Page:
Kyla Hansen


Kyla Hansen is a Los Angelesbased sculptor who combines found objects, handcrafts, and Hollywood prop-­house materials in a scrappy language from desert suburbia. She received her Masters of Fine Art from Claremont Graduate University in 2012 and her Bachelor of Fine Art from the University of Nevada, Las Vegas in 2009. Her work has been exhibited throughout the Greater Los Angeles Area, including Western Project, Torrance Art Museum, WEEKEND Space, the University of California, Long Beach, Raid Projects, UCLA New Wight Gallery. Her work has  been recognized in several publications including Modern Painters Magazine’s 24 Artists to Watch in 2013. Hansen lives and works in Los Angeles, CA.


 Kyla's studio in Los Angeles.

Kyla's studio in Los Angeles.


Artist Interview

What role does text or language play in your work? 
Formally, I think something interesting happens to text, which is inherently two dimensional, when it is turned into something three-dimensional. Letters become shape and form. They move back and forth between being abstract and narrative. I see a comparison with the way objects move back and forth between being inanimate, and imbued with meaning. Objects and text in my work are both slippery in that way.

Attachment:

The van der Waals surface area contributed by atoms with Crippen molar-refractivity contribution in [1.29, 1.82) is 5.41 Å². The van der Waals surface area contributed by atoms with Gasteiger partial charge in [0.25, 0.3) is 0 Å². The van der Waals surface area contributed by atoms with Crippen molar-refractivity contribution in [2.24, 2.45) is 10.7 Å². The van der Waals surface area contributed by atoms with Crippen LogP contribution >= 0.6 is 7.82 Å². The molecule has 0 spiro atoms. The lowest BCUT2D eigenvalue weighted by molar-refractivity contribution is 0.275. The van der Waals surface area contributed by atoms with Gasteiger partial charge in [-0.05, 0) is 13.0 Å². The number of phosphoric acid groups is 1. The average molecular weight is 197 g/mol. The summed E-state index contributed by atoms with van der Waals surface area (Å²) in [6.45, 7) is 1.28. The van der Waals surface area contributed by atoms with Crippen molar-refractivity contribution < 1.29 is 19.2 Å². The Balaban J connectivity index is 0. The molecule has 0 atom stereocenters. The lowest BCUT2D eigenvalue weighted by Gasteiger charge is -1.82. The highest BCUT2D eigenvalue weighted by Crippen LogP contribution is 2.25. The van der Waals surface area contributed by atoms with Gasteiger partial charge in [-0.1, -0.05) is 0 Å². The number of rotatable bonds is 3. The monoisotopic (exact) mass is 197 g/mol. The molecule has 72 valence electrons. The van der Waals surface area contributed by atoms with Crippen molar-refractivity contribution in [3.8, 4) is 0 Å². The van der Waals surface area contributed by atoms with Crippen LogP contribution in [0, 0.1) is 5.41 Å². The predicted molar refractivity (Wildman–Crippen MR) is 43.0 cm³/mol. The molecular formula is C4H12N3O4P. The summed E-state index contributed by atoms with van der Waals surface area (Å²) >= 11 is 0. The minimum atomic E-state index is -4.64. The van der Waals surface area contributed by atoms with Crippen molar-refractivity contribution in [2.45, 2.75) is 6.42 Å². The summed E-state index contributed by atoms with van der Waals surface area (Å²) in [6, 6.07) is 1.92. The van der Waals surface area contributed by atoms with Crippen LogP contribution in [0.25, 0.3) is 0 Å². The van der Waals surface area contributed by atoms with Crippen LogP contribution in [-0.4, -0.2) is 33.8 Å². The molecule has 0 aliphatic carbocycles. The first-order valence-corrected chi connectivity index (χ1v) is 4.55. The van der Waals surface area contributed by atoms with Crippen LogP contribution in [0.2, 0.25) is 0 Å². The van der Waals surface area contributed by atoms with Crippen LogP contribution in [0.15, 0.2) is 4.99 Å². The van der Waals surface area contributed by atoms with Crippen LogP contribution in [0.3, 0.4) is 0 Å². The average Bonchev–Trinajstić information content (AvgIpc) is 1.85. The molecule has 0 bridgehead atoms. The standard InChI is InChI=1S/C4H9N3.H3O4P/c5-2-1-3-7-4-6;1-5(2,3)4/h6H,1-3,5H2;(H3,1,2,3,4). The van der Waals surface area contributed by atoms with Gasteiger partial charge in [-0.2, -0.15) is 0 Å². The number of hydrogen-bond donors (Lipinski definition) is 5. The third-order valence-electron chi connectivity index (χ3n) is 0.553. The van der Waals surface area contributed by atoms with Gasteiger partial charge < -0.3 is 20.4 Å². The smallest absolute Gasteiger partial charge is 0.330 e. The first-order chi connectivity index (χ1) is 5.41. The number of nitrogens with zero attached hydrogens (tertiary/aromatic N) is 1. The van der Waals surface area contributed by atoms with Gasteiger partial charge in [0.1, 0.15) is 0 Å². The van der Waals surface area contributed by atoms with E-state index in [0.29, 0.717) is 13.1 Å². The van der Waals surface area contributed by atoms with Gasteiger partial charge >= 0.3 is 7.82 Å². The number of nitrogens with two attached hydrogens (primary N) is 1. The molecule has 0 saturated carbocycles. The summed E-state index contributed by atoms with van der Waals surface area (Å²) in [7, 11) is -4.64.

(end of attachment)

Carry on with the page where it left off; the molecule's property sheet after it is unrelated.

For me, objects, landscape, and language are tied. I was raised in, a rural, working-class part of Nevada. There is a lot of space, which is filled with scattered piles of objects. There is a lot of silent space too, that fills with familiar people talking in familiar phrases and stories. There was a nostalgic, heightened way of describing ordinary objects or places, through their associated memories. Those piles of objects, when voiced through stories, or language, give a layered history of a specific “place” in time. It’s archeological in a way.

I feel like my work is a jumble of objects, spaces, stories, and text that pile up to become new forms; possibly revealing something about the way one makes sense of their environment. Language is an important part of that equation.

Can you describe your process for creating titles for work? At what point in the creation of a work does it receive a title?
Sometimes the words come first. Most of the work that includes text starts with a word or phrase, which is used for the physical structure of the piece.

Generally though, the titles for work come at different times for different pieces. I keep a list for possible future titles, which includes crass rural colloquial phrases, song lyrics, or other words that share some sentiment with the western landscape.